Rising OUD hospitalizations from 1998 to 2016 and increasing associated inpatient mortality are concerning. Certain groups are at higher risk of poor utilization outcomes and inpatient mortality. Resources and healthcare policies need to focus on the high-risk group to reduce mortality and associated utilization.
National U.S. time-trends in opioid use disorder hospitalizations and associated healthcare utilization and mortality
Jasvinder A. Singh, Conceptualization, Investigation, Methodology, Project administration, Resources, Software, Supervision, Validation, Writing - original draft, Writing - review & editing1,2,3,* and John D. Cleveland, Data curation, Formal analysis, Methodology, Project administration, Writing - review & editing2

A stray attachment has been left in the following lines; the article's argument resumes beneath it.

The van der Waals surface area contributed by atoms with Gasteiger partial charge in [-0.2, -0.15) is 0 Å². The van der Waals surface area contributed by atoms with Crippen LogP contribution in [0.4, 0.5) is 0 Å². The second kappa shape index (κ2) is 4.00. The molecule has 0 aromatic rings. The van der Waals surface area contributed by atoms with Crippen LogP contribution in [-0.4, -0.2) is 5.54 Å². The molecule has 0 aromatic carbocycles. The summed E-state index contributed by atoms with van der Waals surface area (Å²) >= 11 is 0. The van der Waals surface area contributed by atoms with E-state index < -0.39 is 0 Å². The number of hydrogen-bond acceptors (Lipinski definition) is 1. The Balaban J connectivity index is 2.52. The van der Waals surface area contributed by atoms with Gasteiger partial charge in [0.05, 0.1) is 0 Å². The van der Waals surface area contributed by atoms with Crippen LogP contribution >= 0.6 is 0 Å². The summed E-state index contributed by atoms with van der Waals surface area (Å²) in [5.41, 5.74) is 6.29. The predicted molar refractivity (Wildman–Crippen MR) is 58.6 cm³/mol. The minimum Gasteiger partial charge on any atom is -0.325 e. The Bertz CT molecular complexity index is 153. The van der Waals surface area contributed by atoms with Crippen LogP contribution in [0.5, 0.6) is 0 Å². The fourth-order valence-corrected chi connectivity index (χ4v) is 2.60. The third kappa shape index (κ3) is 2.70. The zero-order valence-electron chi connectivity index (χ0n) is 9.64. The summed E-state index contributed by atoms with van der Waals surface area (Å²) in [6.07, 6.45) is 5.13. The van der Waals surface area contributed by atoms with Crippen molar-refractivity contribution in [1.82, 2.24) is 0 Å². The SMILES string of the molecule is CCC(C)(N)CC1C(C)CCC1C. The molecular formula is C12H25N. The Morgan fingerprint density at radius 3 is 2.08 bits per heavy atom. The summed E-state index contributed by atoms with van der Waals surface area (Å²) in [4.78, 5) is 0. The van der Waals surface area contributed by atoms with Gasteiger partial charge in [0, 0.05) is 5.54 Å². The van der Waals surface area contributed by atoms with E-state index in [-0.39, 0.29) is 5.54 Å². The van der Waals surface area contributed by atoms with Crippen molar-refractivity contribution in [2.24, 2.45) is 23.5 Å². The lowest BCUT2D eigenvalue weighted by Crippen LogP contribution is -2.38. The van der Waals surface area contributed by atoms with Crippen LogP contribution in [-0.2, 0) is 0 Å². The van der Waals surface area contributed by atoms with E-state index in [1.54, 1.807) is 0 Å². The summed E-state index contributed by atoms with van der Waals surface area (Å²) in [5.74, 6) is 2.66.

Hysteroscopy is increasingly performed in an outpatient setting. Pain is the primary reason for abandonment of procedure or incomplete assessment. There is no consensus upon routine use of analgesia during hysteroscopy.
To assess the effectiveness and safety of pharmacological interventions for pain relief in women undergoing outpatient hysteroscopy, compared with placebo, no treatment or other pharmacological therapies.
In September 2016 we searched the Cochrane Gynaecology and Fertility (CGF) Trials Register, CENTRAL, MEDLINE, Embase, PsycINFO, CINAHL and two trials registers (ClinicalTrials.gov and WHO ICTRP), together with reference checking and contact with study authors and experts.
We included randomised controlled trials (RCTs) comparing use of pharmacological interventions with other pharmacological interventions and pharmacological interventions versus placebo or no treatment.
Data collection and analysis
We used standard methodological procedures expected by Cochrane. Our primary outcome was mean pain score.